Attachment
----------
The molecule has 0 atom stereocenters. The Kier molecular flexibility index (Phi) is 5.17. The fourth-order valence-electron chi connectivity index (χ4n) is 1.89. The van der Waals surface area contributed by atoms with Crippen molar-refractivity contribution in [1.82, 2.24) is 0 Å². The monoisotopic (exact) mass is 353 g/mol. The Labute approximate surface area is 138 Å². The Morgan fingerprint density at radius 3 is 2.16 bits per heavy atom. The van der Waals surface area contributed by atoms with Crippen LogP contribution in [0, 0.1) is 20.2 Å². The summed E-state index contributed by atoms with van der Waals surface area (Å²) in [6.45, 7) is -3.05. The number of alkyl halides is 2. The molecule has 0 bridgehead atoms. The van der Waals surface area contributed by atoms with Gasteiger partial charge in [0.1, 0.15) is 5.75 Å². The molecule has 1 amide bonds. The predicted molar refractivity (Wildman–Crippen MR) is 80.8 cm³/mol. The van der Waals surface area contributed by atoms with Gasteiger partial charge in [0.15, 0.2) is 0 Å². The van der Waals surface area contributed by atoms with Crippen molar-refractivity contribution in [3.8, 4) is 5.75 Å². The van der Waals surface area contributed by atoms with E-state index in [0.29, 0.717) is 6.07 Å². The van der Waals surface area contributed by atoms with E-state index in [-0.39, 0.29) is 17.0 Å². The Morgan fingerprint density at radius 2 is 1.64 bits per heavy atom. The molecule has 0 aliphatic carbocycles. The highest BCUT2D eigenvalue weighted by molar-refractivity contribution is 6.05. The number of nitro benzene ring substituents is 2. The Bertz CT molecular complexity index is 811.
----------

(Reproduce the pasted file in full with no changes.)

The molecule has 0 atom stereocenters. The Kier molecular flexibility index (Phi) is 5.17. The fourth-order valence-electron chi connectivity index (χ4n) is 1.89. The van der Waals surface area contributed by atoms with Crippen molar-refractivity contribution in [1.82, 2.24) is 0 Å². The monoisotopic (exact) mass is 353 g/mol. The Labute approximate surface area is 138 Å². The Morgan fingerprint density at radius 3 is 2.16 bits per heavy atom. The van der Waals surface area contributed by atoms with Crippen LogP contribution in [0, 0.1) is 20.2 Å². The summed E-state index contributed by atoms with van der Waals surface area (Å²) in [6.45, 7) is -3.05. The number of alkyl halides is 2. The molecule has 0 bridgehead atoms. The van der Waals surface area contributed by atoms with Gasteiger partial charge in [0.1, 0.15) is 5.75 Å². The molecule has 1 amide bonds. The predicted molar refractivity (Wildman–Crippen MR) is 80.8 cm³/mol. The van der Waals surface area contributed by atoms with Gasteiger partial charge in [0.15, 0.2) is 0 Å². The van der Waals surface area contributed by atoms with Crippen molar-refractivity contribution in [3.8, 4) is 5.75 Å². The van der Waals surface area contributed by atoms with E-state index in [0.29, 0.717) is 6.07 Å². The van der Waals surface area contributed by atoms with E-state index in [-0.39, 0.29) is 17.0 Å². The Morgan fingerprint density at radius 2 is 1.64 bits per heavy atom. The molecule has 0 aliphatic carbocycles. The highest BCUT2D eigenvalue weighted by molar-refractivity contribution is 6.05. The number of nitro benzene ring substituents is 2. The Bertz CT molecular complexity index is 811.